22 November – Sailing Seno Union to Puerto Natales; bus to Punta Arenas

Woke up deep in the heart of the Patagonian Fiords and with a somewhat higher ceiling, so you could actually see the fresh snowline on the slopes above.  After steaming south to about 52o latitude, we turned east to our final destination: Puerto Natales.  The rocky slopes were gradually turning to the low rolling hills of the pampas.  We arrived to the cool and rainy harbour just before lunch.  After lunch we boarded a bus to take us to Punta Arenas ($5 CDN).  Once in P.A. we settled into a residencial and went for a walk along the Straits of Magellan.  We then headed back to our hotel and met up with a guide that I had arranged.  His name was Ricardo Matus (HIGHLY RECOMMENDED – and he was going to show us around for the next 2 days.

Sailing into Puerto Natales we added Magellanic Diving-Petrel.  We got Lesser Rhea and Upland Goose on the bus trip but it was hard to ID other stuff at 100 km/hr.  Walking around the straits we had better looks at Dolphin Gull and got the ‘other’ Imperial (Blue-eyed) Shag.

23 November – Guided Birding Tour around Punta Arenas and Tierra del Fuego

Up early, Ricardo took us north from the city into the pampas.  We saw lots of good stuff and finally got to see some native mammals like Guanacos, Argentine Gray Fox and Commerson’s Dolphins (on the ferry to TDF).

Today we got 17 lifers and a couple of trip birds after nearly a month in the country!!  We tried to hire guides elsewhere, but none were available.  Anyway, shortly after leaving the city we had Sedge Wren, which looks, sounds and behaves differently than ours, so it could be split one day.  Saw over 100 Lesser Rheas today too.  Our first major stop was this brackish lagoon where we found Two-banded Plover, Least Seedsnipe (found hatched young later) and the best birds of the trip: a pair of MAGELLANIC PLOVER.  These grayish shorebirds have pink legs and bills and members of a monotypic family, which only occurs in Chile and Argentina.  On the shores of the lagoon we also saw Patagonian Yellow-Finch.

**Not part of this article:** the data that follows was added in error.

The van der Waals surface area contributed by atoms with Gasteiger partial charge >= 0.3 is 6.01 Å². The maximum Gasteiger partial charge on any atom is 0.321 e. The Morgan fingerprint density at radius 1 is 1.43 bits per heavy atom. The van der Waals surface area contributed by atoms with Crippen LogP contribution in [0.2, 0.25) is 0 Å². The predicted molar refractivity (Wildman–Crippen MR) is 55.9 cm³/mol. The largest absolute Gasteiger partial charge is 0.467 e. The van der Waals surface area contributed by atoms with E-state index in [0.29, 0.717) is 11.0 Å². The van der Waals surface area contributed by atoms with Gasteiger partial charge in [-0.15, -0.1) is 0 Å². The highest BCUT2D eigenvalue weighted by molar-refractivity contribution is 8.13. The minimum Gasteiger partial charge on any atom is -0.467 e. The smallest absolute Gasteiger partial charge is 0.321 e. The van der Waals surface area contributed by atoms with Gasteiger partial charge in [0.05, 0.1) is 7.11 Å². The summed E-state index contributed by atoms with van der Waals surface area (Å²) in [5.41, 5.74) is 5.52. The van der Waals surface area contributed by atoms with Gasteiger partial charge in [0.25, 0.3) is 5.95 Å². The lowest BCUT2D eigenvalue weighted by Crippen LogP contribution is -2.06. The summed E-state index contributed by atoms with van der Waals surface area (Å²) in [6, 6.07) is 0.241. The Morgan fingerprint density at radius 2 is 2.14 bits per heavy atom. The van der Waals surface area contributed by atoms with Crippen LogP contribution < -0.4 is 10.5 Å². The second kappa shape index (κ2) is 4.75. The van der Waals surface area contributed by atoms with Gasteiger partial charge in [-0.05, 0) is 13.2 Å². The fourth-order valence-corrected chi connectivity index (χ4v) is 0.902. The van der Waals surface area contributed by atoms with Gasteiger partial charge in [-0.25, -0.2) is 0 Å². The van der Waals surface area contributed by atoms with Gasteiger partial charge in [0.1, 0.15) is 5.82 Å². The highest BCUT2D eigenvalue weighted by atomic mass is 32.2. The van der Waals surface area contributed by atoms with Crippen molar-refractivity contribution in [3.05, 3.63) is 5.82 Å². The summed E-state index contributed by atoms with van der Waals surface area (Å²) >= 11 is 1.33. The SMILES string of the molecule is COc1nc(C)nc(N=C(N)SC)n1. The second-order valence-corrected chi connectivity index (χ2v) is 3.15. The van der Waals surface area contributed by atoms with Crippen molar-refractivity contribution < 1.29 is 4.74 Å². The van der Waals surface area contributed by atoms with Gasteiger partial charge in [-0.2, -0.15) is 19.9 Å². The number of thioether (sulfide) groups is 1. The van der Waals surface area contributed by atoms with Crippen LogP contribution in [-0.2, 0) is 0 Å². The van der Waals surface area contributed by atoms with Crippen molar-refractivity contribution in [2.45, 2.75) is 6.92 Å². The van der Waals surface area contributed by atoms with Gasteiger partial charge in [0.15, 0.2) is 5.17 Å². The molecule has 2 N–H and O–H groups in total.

Later on we headed to some other productive wetlands and pastures with our first Barn Swallows, Ruddy-headed Goose, Tawny-throated Dotterel, Chocolate-vented Tyrant, Short-billed Miner, Silver Teal, Coscoroba Swan, Austral Canastero and Patagonian Mockingbird (not expected here).  We then went to some cliffs on the Straits of Magellan and found the pale race of Peregrine Falcon, which looked a little like a gyrfalcon and used to be considered a separate species.  We carried on and got Magellanic Horned Owl (recently split from Great Horned Owl), Canary-winged Finch, Rufous-chested Dotterel and Short-billed Miner.

24 November – Shorter Guided Birding Tour around Punta Arenas and flight back to Santiago

Ricardo took us around today and we added a few new birds, including our last of the trip: Chilean Flamingo.  The flight to Santiago left as soon as it was full (i.e. about half an hour early), which is apparently common on the national airline (LAN Chile).  Once in Santiago we hired another car and went back to the hotel we stayed at when we first got into the country.

25 November – Santiago area day trip and flight to Miami

We packed up the car and headed up a scenic switchback road for a morning of hiking in the dry mountains near Santiago.  It soon got hot and we stopped around noon.  We made a brief stop at the pond that we went to on Day 1 but didn’t see anything too exciting.

Saw some old favourites in the mountains: Moustached Turca, Giant Hummingbird, Andean Condor, Black-winged Ground-Dove and Long-tailed Meadowlark.  Back at Estero Lampa we dipped again on South American Painted-Snipe but saw Cocoi Heron, Red Shoveler and a bunch of stuff that was there on Day 1.  Thought I’d have to settle for Rock Dove at the airport for my last bird in Chile, but a trusty old Southern Lapwing flushed in front of the lights of the airplane when we left Santiago.